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(CNN) -- An airliner vanishes over the waters of a Southeast Asia ocean. There's no distress call, no wreckage, nothing but water and questions.
So far, the story of AirAsia Flight QZ8501 sounds remarkably similar to that of Malaysia Airlines MH370, which remains missing nearly 10 months after it disappeared from radar screens on a flight between Kuala Lumpur, Malaysia, and Beijing.
But it isn't, analysts say.
Here are four ways the two incidents appear to differ:
1. There's not anywhere near as much intrigue.
When MH370 disappeared, the plane's identifying transponders appeared to be intentionally shut off, its pilots stopped making radio transmissions and the airliner made a mysterious turn before possibly traveling for hours until all traces vanished.
Concerns over hijackings and terror permeated that case, but so far they haven't come up in the AirAsia case.
"In this case you had normal communications with the pilot, a line of weather that appeared to be pretty difficult, severe, and he was asking to climb as high as he could to get out of it," said Peter Goelz, an aviation expert and former National Transportation Safety Board official.
2. The water is much shallower and a commonly used shipping channel, making wreckage easier to find.
The area where MH370 is believed to have gone down features extraordinarily deep water. It's also relatively mysterious -- the seabed had never been charted in some places, making getting a fix on the plane's pingers very difficult.
In the AirAsia case, if the plane went down in the water, it likely rests in no more than a few hundred feet of heavily traveled ocean, making the task of locating and recovering it much simpler, analysts say.
3. Airlines and governments have learned a lot since MH370.
In the hours after the Malaysia Airlines jetliner vanished in March, confusion reigned. When officials spoke at all, the information was often contradictory or confusing, and families of passengers and crew complained about how they were treated.
In this case, both government and airline officials appear to be striking a more appropriate tone.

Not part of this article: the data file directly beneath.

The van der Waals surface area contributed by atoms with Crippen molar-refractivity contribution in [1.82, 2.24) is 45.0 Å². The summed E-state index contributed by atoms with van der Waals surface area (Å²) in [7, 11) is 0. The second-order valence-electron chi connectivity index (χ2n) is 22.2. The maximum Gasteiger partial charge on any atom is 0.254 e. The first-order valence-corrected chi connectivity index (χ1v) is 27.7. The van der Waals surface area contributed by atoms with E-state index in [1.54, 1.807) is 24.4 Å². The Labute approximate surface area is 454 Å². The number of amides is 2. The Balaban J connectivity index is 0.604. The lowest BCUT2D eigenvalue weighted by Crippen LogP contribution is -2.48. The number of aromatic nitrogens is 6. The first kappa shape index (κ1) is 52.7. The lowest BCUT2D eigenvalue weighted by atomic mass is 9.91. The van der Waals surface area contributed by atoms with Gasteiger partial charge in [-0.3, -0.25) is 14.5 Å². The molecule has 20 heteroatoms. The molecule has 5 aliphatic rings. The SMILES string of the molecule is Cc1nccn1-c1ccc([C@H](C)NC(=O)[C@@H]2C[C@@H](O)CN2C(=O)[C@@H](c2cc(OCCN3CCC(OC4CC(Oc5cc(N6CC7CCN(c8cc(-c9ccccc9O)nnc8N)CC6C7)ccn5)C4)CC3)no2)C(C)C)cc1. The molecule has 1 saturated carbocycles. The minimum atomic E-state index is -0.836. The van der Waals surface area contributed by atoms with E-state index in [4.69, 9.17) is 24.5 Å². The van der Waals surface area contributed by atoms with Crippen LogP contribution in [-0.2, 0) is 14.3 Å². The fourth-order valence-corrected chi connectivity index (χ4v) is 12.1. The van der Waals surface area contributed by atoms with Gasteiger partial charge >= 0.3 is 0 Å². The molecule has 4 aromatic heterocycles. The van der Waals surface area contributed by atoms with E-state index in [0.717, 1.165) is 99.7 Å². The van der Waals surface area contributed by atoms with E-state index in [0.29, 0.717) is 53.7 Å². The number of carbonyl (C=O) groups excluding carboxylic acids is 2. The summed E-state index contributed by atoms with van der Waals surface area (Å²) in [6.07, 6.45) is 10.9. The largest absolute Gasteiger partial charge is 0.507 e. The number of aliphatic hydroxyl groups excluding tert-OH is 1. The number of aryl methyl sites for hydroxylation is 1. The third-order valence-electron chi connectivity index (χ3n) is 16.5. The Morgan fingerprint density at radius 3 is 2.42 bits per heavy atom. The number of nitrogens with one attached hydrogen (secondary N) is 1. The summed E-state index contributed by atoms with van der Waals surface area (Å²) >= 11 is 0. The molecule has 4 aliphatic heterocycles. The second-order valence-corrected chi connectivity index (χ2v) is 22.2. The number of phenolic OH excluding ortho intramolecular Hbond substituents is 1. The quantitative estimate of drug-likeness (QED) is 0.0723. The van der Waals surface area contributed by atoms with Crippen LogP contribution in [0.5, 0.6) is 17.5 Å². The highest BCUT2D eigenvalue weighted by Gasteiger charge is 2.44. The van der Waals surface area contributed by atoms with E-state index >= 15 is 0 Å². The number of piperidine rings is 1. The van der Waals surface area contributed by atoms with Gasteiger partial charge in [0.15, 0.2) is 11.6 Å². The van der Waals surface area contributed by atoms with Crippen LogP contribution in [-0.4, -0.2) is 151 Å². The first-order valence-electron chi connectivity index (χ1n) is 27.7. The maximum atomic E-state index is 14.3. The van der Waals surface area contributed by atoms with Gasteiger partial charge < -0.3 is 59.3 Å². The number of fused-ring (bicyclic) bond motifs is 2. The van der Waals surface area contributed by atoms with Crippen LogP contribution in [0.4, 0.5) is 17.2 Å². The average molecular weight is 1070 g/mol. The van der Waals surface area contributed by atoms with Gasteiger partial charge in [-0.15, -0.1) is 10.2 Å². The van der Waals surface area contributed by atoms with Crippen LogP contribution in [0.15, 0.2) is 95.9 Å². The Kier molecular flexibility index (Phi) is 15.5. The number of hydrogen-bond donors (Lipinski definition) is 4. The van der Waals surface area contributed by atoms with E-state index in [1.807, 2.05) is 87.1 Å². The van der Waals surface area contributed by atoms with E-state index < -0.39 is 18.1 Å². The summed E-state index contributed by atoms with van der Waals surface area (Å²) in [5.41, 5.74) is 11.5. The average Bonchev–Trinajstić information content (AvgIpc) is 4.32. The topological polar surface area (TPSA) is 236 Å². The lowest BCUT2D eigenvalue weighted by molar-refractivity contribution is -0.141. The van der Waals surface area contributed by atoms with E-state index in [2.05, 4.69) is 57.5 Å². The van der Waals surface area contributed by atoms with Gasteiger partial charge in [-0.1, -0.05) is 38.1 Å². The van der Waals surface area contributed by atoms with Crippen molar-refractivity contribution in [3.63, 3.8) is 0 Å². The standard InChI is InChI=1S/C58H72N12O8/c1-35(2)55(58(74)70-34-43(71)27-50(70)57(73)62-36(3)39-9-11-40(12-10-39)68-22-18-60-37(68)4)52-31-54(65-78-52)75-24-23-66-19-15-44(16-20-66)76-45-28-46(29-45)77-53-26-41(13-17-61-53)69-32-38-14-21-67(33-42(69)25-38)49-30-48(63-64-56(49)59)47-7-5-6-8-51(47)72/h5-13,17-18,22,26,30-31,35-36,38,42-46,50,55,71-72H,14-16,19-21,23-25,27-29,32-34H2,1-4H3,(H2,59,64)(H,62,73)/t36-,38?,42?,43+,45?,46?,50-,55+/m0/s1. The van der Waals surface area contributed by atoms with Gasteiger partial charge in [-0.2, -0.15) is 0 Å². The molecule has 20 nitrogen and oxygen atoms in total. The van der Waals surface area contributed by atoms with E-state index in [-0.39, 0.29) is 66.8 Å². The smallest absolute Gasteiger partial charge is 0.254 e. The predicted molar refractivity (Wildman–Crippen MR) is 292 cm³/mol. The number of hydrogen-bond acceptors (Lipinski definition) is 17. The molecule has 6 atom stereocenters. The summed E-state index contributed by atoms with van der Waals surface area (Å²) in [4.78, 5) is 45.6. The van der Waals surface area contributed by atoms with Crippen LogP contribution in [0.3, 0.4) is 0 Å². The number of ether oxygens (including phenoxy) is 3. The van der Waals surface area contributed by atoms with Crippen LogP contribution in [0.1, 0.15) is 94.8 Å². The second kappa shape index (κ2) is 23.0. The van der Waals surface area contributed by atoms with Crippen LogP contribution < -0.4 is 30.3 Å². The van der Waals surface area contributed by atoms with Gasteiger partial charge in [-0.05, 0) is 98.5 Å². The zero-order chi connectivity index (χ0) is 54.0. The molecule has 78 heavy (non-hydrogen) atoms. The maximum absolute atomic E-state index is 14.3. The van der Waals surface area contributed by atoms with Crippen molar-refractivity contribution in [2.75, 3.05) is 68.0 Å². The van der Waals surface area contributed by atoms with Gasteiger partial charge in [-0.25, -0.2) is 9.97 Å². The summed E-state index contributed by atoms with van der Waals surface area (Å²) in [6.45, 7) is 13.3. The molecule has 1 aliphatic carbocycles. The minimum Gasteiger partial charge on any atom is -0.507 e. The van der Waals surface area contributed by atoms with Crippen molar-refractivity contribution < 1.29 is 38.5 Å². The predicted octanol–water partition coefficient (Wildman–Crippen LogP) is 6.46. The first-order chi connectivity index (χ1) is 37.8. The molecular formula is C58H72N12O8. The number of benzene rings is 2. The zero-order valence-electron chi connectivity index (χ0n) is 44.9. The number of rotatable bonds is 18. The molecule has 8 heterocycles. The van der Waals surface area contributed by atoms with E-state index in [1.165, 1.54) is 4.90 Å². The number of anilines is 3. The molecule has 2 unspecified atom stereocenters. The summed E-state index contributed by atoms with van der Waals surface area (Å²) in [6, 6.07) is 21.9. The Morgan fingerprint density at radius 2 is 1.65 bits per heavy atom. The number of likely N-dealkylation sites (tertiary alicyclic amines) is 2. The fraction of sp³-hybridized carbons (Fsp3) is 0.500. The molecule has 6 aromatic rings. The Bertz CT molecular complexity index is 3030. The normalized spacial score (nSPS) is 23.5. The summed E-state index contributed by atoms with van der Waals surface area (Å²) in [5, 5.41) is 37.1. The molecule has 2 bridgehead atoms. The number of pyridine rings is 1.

AirAsia CEO Tony Fernandes tweeted that his "only thought" was the passengers and crew and pledged to do "whatever we can."
Malaysian Defense Minister Hishammuddin Hussein also tweeted his support: "I will be there with you," he said.
And the search appears to be getting off to a more efficient start. Indonesian officials quickly posted a search plan, indicating ships from its navy, as well as assets from Malaysia, Singapore and Australia, were being called to help.
CNN's Will Ripley said the way Fernandes is handling the crisis is notable.
"What he's doing is something that Malaysia Airlines did not do in the initial hours, the initial days and weeks, which is being very transparent, acknowledging this is a terrible situation," Ripley said.
"In this case, it appears as though the airline and the authorities are in sync, and they really are putting the families first, which is the way to do it."
4. We almost certainly won't be searching for this plane in 10 months.
With a more precise fix on where the plane was when it lost contact, a smaller search area and shallower seas, the airliner almost certainly will be much easier to find, said Steven Wallace, former director of the Federal Aviation Administration's Office of Accident Investigations.
It's "very unlikely that we're going to see anything remotely close to what we saw with Malaysia 370," he said.
"It will not surprise me if this airplane is found in the next 12 hours of daylight, because they know to a fairly high degree of certainty where it was, the water is 150 feet deep as opposed to 10- or 20,000 feet deep in the Indian Ocean."